In a testament to the perseverance of people here and their new Chinese leaders' tolerance, a crowd exceeding 30,000 attended a rain-drenched rally Thursday to honor those who died in the 1989 Tiananmen massacre in Beijing.
The commemoration in harbor-side Victoria Park was the largest political gathering in Hong Kong--and in all of China--since the territory reverted to Chinese control last July.
Li Siu-wah, 40, a florist with a black mourning ribbon pinned on his shirt, was quietly proud, very wet and slightly surprised to be there.
"I have been coming here every year since 1989," he said, sitting on a stack of newspapers with his 5-year-old daughter. "I thought last year might be the last time we could do this. But now we are having this protest on Chinese soil, and that makes it the most important one yet."
Thousands of people took shelter under umbrellas on a stretch of soccer fields in the park, struggling to keep candles lit while singing and chanting about keeping democracy alive. The crowd was thinner than at last year's celebration, which drew almost 55,000 people.
But the evolution of attitudes, from anxiety to solidarity, was clear.
Last year's rally, held less than a month before China took control of Hong Kong, crackled with fear about the future. China's foreign minister, Qian Qichen, warned then that the Tiananmen Square commemoration would not be tolerated after 1997, and Hong Kong's new chief, Tung Chee-hwa, urged people to leave the "baggage" of the incident behind.
Still, defiantly and anxiously, people here held their candles high last year and demanded the release of then-imprisoned dissidents such as Wei Jingsheng and Wang Dan. They worried that exiled activists in Hong Kong, such as Han Dongfang, would be arrested. Most of all, they feared that demonstrations like the annual, peaceful gathering would not be allowed by their new rulers.
But this year only the weather kept people from turning out.
Meanwhile, Han was on stage here, not in jail. Wang, who has since been freed by the Beijing regime, addressed the crowd on a live telephone hookup from New York. Wei, who also was released to exile in the West, appeared in a prerecorded video.
All the dissidents urged the people of Hong Kong to keep democracy and freedom alive and to help bring it to China.
"I am very moved by the concern of Hong Kong people for democracy in China," said Wang, released from prison in April on medical parole. "I'm sure Hong Kong will be the bedrock of the democracy movement in China."
Han, a labor leader who was jailed after the Tiananmen protests and then exiled, prodded the crowd about two infamous moments in Chinese history that cost people's lives or turned them upside down: "China's last two leaders, Mao Tse-tung and Deng Xiaoping--what did they give us? One gave us the Cultural Revolution. The other gave us June 4th. It's time for Chinese people to choose their own leader."
The dissidents' participation in Thursday's rally pleased people here--workers, housewives, doctors, students--who had called for the freedom of Wang and Wei the year before.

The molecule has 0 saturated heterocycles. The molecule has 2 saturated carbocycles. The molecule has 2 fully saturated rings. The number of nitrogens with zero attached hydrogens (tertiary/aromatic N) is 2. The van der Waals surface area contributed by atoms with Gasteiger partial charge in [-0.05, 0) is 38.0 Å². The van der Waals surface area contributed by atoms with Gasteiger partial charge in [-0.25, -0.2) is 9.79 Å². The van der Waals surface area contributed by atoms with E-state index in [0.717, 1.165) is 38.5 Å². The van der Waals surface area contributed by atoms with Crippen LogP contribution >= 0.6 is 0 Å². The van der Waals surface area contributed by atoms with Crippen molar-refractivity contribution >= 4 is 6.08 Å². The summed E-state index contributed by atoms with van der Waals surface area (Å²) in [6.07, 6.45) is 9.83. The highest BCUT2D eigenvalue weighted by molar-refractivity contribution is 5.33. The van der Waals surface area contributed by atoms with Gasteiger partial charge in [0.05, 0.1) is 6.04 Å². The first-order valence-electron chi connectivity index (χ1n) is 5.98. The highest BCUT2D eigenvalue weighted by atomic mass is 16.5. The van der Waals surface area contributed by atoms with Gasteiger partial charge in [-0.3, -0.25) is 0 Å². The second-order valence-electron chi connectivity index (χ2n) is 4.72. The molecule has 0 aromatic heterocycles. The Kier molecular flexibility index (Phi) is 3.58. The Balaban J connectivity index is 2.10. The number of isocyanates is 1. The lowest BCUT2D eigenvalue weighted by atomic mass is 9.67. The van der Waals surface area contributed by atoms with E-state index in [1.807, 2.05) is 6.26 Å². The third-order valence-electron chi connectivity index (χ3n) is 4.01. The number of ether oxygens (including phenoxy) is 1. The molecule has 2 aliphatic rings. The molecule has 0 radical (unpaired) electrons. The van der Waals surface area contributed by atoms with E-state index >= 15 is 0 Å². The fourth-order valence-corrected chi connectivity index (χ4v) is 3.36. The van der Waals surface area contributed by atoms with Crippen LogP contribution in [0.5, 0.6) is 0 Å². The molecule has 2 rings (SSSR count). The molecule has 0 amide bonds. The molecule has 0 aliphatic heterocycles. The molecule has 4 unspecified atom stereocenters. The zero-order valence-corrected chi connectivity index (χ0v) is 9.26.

"But they are only two," said Florence Ng, a 21-year-old student at City University who was wearing a black T-shirt with characters reading, "Don't forget June 4." "There are so many left in prison."
Human rights groups such as Asia Watch and Amnesty International have documented more than 100 people who were jailed for role in the protests; other groups' estimates range into the thousands.
In Beijing, security was strong at Tiananmen Square. Two men were arrested after throwing leaflets in the air about a private grievance, and more than 20 political activists have been detained, the Information Center of Human Rights and Democratic Movements in China reported.
As much as they would like to, neither Hong Kong nor China can leave the ghosts of Tiananmen Square behind.
To many, the day nine years ago that hundreds, perhaps thousands, of protesters were killed by their own military was the moment that redefined the way Hong Kong and China look at each other.
Beijing branded the students and protesters as "subversives" and suspects that Hong Kong could be a potential base for government opposition. Hong Kong people fear the same sort of punishment could await them someday for criticizing the government in the way they were doing Thursday.
While Thursday's speakers urged China to become more like Hong Kong, there are lingering fears here that Hong Kong is moving in the other direction.
In the next legislative session, lawmakers must draw the boundaries for "subversion" and "treason," arousing concern that the definitions will include the mere expression of dissenting views.
But China's lack of interference in the year after the hand-over has done much to reassure Hong Kong citizens that Beijing will live by its pledge to allow the territory autonomy for 50 years.
"The fact that the rally can still be held after 1997 confirms China's hands-off policy," said Joseph Cheng, a political scientist at City University. "Right now, Beijing's consideration for Hong Kong's prosperity and stability outweigh the Chinese leadership's ideology."